Esquire’s Ridiculous Book List Smear

esquire-book-list

To paraphrase Michael Corleone, every time I think I’ve gotten away from having to comment on the extraordinary unethical performance of the national media toward the President, they puuuull me back in.

What is the correct and fair reaction to the latest media cheap shot on the President of the United States? This one would have been contemptible to inflict on a candidate before the election; now, almost three months after it, the feature is something to behold. Godwin’s Law is invoked far too often, but in this case, it tells the tale.

Esquire’s embarrassing article is called “20 Essential Books to Prepare You for What’s Next: A handy reading list featuring not-so-speculative dystopian fiction, political memoirs, and cautionary tales from Nazi Germany.” The point being made, of course, though already hackneyed, dishonest and thoroughly debunked, is that the President is Hitler. This contention requires ignorance of the United States culture and institutions, Germany, world history, Hitler and the President, but never mind: hate and fear is all the article is intended to generate, not perception or understanding. Taking it seriously requires blocking out the fact that it is the President’s opponents who are flirting with totalitarian methods, using violence to stifle dissent, trying to overthrow lawful elections, calling for coups, and co-opting the news media. The list is an insult without substantiation or justification; Esquire might just as well have published a full page reading: “The President of the United States is a Poopy-Face, and We Hate Him!” There is no substantive difference.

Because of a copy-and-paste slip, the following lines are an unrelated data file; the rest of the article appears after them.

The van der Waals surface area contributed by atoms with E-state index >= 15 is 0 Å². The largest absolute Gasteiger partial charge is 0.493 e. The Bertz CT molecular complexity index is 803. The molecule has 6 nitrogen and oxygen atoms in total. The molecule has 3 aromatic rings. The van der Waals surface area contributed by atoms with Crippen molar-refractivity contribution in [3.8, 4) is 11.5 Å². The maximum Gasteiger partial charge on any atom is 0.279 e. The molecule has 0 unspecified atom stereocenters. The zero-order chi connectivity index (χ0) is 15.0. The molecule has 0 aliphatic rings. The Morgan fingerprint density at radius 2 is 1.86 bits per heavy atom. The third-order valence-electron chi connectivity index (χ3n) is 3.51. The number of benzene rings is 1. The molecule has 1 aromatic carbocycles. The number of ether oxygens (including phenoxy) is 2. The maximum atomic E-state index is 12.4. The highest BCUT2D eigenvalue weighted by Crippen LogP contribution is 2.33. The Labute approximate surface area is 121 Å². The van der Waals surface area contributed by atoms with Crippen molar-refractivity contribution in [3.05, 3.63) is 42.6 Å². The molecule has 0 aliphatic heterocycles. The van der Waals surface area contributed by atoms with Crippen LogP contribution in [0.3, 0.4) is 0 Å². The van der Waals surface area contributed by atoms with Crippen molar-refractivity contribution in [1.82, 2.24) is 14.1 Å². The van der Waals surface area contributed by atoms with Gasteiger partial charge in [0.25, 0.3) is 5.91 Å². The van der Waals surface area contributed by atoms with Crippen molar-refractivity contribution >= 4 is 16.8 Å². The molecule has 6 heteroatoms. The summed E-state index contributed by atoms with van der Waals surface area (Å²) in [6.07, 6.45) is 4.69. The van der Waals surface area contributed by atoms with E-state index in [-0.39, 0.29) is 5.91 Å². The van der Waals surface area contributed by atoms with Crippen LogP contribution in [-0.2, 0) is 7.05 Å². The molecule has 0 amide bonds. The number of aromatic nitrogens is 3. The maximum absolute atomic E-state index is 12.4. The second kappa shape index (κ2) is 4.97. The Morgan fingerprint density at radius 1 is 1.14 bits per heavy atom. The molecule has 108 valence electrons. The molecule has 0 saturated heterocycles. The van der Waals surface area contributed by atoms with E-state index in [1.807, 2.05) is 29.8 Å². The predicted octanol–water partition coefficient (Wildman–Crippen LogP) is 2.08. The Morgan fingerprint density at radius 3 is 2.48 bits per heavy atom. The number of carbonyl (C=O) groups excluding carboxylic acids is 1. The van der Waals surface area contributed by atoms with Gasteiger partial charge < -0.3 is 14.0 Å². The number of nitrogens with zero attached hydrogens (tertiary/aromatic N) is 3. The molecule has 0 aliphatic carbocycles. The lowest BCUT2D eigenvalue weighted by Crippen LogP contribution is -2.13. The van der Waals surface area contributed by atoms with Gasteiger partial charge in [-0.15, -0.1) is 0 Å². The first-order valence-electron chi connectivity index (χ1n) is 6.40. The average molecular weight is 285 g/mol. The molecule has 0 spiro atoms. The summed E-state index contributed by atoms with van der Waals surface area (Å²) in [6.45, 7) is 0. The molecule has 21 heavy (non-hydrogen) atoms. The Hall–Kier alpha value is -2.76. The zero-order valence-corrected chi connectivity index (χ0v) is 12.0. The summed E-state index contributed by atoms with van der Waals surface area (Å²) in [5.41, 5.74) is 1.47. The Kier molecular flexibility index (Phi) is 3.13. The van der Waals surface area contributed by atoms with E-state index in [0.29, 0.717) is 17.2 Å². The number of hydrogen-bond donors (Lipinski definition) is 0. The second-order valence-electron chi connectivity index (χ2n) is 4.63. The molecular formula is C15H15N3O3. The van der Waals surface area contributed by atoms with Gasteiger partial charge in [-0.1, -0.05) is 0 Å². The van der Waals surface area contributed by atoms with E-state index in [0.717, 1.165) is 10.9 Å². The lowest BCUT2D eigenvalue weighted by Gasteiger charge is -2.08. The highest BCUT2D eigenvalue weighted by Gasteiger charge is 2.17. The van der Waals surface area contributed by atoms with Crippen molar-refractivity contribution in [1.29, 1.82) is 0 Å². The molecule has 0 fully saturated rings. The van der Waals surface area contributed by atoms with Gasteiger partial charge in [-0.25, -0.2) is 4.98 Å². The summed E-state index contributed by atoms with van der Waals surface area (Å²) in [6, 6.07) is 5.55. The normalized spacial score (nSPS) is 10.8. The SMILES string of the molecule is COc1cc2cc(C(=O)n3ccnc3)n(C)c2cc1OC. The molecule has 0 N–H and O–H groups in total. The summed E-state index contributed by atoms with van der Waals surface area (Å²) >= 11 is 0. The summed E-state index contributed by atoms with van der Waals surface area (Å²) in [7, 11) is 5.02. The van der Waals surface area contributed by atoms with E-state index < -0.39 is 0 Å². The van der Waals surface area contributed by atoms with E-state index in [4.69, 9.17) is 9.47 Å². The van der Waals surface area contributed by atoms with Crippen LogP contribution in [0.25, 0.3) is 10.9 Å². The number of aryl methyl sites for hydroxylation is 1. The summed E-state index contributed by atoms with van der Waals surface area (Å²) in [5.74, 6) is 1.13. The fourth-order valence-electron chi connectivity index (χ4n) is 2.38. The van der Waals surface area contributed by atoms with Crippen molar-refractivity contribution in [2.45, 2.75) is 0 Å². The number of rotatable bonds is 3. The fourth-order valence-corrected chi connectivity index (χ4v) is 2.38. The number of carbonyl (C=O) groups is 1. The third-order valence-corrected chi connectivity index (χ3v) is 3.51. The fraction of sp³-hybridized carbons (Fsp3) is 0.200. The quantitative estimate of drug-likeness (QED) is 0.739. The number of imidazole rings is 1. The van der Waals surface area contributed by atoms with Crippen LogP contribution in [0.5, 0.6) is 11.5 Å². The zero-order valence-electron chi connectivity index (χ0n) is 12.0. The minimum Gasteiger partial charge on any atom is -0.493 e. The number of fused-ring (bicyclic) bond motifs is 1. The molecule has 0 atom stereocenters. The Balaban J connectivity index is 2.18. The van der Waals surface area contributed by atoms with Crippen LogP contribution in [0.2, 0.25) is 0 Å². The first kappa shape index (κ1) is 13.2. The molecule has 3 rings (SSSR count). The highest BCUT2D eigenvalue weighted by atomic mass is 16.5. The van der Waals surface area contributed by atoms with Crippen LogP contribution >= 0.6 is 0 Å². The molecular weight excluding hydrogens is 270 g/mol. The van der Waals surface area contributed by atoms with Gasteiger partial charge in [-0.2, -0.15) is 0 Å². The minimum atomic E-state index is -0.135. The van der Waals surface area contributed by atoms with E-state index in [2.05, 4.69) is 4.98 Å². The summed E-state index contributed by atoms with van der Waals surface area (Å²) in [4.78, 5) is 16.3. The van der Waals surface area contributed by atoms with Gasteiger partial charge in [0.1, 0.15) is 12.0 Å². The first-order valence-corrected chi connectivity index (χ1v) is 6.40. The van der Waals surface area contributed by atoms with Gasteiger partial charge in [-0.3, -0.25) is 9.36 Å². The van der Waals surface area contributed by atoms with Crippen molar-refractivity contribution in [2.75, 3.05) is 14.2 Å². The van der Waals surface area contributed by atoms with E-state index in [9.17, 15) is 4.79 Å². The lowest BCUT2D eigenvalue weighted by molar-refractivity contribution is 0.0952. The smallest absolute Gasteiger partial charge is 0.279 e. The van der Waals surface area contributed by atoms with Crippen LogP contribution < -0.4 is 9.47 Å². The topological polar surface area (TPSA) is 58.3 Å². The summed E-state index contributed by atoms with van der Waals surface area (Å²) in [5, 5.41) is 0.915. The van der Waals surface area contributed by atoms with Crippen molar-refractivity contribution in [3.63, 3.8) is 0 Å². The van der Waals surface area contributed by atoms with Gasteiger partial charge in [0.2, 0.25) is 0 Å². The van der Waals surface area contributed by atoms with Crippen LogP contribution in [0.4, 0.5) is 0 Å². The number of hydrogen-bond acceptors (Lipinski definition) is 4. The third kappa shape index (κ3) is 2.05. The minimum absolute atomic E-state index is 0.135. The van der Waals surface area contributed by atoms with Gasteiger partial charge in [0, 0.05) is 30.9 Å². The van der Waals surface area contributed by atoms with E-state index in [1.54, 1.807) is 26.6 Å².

For anyone who has read the books and is not deranged regarding the President to the point of delusion, Esquire’s book list is kind of hilarious. “1984,” for example, is a vision of Soviet-style totalitarianism, with a news media that distorts facts  to support a political party similar to the way our current news media manipulates it against the current administration, but previously did to bolster the Obama. Indeed, Esquire’s book list itself is Orwellian, using mass communication to control public opinion with deception, emotion and fear.